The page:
Small Farmer's Journal

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Small Farmer's Journal
PO Box 1627
Sisters, Oregon 97759
800-876-2893
541-549-2064
agrarian@smallfarmersjournal.com
Mon - Thu, 8am - 4pm PDT

Marketable Cover Crops
Marketable Cover Crops

Marketable cover crop of turnips in late September. About 40% of the crop was harvested, first as turnip greens and then the roots, before turning under the middle of November.

Marketable Cover Crops

by Klaus Karbaumer, photos by LeAnn Karbaumer, both of Platte City, MO

Our small horse-powered farm of about seventeen acres is divided up into roughly two acres of crop land, eight acres of permanent pasture, and five acres of hayfield. The rest of the land includes a pond, the farmstead and barnyard. We are actually over-stocked with four big Belgians and one Haflinger as our workforce, but since we also do hayrides two teams are just fine. Besides, we value the manure which we collect by stabling the horses for about ten hours a day. We keep up to 200 hens for our free-range egg production.

On our two acres of growing areas we raise about 50 different varieties of vegetables and herbs each year. Our records for 2009 indicate we sold a total of 9,600 pounds of our produce while still keeping enough for ourselves. Our produce serves an average of 70 to 80 CSA members, passersby who come in from the road, restaurants, and occasionally a farmers’ market.

We obviously have to work our land intensively for that kind of production. Since we strictly adhere to natural production methods without any pesticides and fertilizers whatsoever, we try to observe principles of crop rotation, succession, and companion planting very carefully. For many years I have admired the work of Anne and Eric Nordell with their intricate rotation and fallow patterns. Their method of weeding the soil, not the plant is very intriguing. Unfortunately, due to different climate and soil conditions, following their example is not feasible for us.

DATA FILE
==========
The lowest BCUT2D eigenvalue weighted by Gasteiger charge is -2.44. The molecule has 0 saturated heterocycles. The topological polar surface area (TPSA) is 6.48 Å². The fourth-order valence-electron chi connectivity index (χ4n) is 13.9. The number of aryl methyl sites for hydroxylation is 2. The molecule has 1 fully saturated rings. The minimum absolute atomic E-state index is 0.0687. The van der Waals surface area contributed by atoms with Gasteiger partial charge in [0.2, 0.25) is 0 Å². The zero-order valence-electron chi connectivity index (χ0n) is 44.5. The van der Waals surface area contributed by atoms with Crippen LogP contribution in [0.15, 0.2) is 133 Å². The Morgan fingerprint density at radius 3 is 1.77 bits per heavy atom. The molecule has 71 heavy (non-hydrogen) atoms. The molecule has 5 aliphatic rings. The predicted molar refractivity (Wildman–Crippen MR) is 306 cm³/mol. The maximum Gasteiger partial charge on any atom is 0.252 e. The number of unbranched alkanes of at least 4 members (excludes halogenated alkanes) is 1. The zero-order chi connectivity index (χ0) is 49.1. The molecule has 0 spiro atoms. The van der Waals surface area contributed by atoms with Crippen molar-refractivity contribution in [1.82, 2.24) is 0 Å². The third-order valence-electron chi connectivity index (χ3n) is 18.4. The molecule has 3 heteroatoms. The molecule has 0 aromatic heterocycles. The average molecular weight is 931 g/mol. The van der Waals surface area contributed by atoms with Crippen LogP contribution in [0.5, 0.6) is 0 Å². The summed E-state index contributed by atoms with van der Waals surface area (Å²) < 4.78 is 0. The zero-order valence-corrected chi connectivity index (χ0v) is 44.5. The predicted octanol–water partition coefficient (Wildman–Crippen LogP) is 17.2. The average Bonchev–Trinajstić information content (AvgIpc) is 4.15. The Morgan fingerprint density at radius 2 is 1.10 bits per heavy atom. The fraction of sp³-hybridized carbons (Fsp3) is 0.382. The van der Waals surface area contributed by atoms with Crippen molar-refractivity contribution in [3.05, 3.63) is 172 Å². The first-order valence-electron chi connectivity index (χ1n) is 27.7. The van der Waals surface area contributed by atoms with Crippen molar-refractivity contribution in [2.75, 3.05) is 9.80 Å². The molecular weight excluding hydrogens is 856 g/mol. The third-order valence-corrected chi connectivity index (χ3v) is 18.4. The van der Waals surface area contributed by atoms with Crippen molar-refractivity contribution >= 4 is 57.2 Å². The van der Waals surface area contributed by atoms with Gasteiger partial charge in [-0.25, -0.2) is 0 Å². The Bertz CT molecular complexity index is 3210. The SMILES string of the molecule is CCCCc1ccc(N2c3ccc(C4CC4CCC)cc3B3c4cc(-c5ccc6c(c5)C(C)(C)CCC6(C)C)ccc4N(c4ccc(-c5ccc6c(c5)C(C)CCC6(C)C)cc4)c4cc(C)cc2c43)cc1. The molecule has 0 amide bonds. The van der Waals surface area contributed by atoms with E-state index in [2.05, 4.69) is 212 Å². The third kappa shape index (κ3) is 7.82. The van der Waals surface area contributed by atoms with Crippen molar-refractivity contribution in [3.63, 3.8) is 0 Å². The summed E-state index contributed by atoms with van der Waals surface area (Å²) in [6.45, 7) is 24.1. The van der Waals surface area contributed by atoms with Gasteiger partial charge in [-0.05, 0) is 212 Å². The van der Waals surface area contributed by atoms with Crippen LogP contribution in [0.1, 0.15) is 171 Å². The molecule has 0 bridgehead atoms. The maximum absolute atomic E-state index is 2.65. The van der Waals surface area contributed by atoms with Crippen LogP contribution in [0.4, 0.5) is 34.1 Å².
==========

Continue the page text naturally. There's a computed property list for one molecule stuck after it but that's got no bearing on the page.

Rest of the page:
Marketable Cover Crops

Mustard sown thickly suffocates everything and breaks up the soil nicely. This marketable cover crop was planted in August following the harvest of potatoes which were partly overgrown with grass. We give our CSA members recipes for the manifold uses of the mustard greens which should be cut when young and tender.

First, we do not have enough land suitable for vegetable production to use long periods of fallowing. Second, grass is our major weed challenge. Even relatively short fallow periods resulted in increased grass growth where I didn’t need it. Our summers here are very warm so occasional very heavy rain brought forth the grass quickly. The grass problem was aggravated by using large amounts of mulch, consisting of old hay, to rapidly improve the worn out soil during the first years on the farm. As a consequence, I prefer to keep crops in the ground all the time to shade out the grass.

Our cover crops have to provide the benefits of smothering weeds, improving soil structure, and replenishing organic matter. They also have to produce some income. For these purposes, we use turnips, mustard and lettuce within our plant successions. I broadcast these seeds thickly on areas where cover crops are necessary and let them do their work. Not all of the plants get harvested then, of course, as this would defeat the purpose. But enough will be taken for marketing so that money can be made while having the beneficial effect of the cover.

It is true that I use the brassica family vegetables quite often because they are so effective at suppressing weeds, fighting nematodes, and making the soil more friable. I try to let a year go by before I plant turnips, mustard, radishes, cabbage, etc… on the same spot. Sometimes the rotation is shorter and I have not experienced bad results. I think it is because of our rapid succession of different plants within one growing cycle.

Marketable Cover Crops